A recent report last weekend pointed out that many big brands opened and closed shops on Facebook within the past year – undermining expectations that the social network will become a major revenue driver for retailers over the next decade. On the other hand, the rise of Pinterest (92nd Meetup), and its potential brings an interesting question about the future of Social Commerce, is it viable? and if yes, how does it look. This is what we set to discuss and dissect at the 93rd Social Media Breakfast.
The Beginning of the End of Facebook Stores?
Last week there was a report from Bloomberg that big brands like Gap, JCPenny are shutting down their Facebook stores after an year of operation. Facebook is not turning out a place to sell many feel, more like a place to communicate about deals. It was anticipated by many big players that Facebook would turn into a new destination for selling, but it didn’t. The fundamental learning was that being on Facebook is like hanging out at a bar or a party, and it became like peddling products and services at a place where users are not ready for it. (Pinterest on the other hand is a different game), So this brings us to the question – Can Retailers Harness The Power of Facebook? Some ideas we brainstormed – Personalized shopping experience, Facebook can bring a better personalization to your shopping experience, It must offer a new user experience, what’s new for the user in buying on Facebook if nothing different about it?
The Rise of Pinterest & The New Social Commerce
Pinterest on the other hand is growing leaps by the day and if you have noticed it has options to add price to your pins. So retailers can pin their product images, add a price to it and link it to the product on their store. This brings very qualified potentials to your store. By the same example of Facebook being a bar or a party, Pinterest is like a crafts bazaar. You go there expecting something cool. Also a point worthy of mention is that Pinterest is a Social Network of stuff, and it beats a social network of people (Facebook) when it comes to the business of selling.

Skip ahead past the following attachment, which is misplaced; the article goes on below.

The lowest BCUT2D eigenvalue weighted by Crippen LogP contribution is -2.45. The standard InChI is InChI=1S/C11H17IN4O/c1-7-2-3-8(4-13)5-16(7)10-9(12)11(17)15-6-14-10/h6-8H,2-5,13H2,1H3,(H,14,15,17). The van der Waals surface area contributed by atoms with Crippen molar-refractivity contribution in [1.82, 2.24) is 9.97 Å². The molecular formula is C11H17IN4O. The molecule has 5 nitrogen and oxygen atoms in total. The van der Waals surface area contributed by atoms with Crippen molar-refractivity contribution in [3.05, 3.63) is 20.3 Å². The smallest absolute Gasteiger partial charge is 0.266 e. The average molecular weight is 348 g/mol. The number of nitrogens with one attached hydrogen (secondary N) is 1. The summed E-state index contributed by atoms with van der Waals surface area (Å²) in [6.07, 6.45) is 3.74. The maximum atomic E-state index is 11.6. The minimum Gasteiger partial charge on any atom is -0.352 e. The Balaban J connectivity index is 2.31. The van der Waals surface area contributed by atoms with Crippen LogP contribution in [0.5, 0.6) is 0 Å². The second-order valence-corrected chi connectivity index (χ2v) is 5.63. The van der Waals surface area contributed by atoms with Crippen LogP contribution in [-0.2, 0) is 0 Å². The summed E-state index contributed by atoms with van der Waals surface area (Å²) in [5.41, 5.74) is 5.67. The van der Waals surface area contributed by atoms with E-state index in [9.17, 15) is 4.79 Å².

What Defines Social Commerce?
The discussion on Social Commerce transcended into a funny debate about what constitutes social commerce and what doesn’t. We all agreed in the end that if the sales transaction happens directly through a social network, that would be social commerce. Many argued that promoting your products or services on Facebook or Twitter are also sending leads back to your store, but that’s the usual Social Media Marketing isn’t it? Social commerce would be about the last mile transactions, the closing of sales, cha ching!
By this definition even Pinterest may not be 100% Social Commerce, since it sends links back to your website. But a new player in the game – ‘Fancy‘ claims to add the commerce to the Pinterest model. This site some would say is like Pinterest but facilitates online sales directly on their website. Simar argued that if he wanted to sell his car and posted on Facebook, would that be social commerce? Komal felt that by promoting tweets linked back to products, she’s in fact part of social commerce. Aashish gave an example of a movie ticket booking app, which lets you add your friends to a movie plan, and buy tickets through the App on Facebook. Raghav on the other hand shared positive experience about using Pinterest for Affiliate marketing
The Last Word – Cha Ching!
The last word on it was about the final closing, the final transaction. If it brings cash into your register directly through social – That’s Social Commerce. (The debate isn’t over yet, you got the comments section below). The 93rd Social Media Breakfast turned out to be most entertaining one in a long time. if you missed this one, register early for the next one. All in all it was a valuable meeting with key learning about what works and what does not on Social Media for e-Commerce.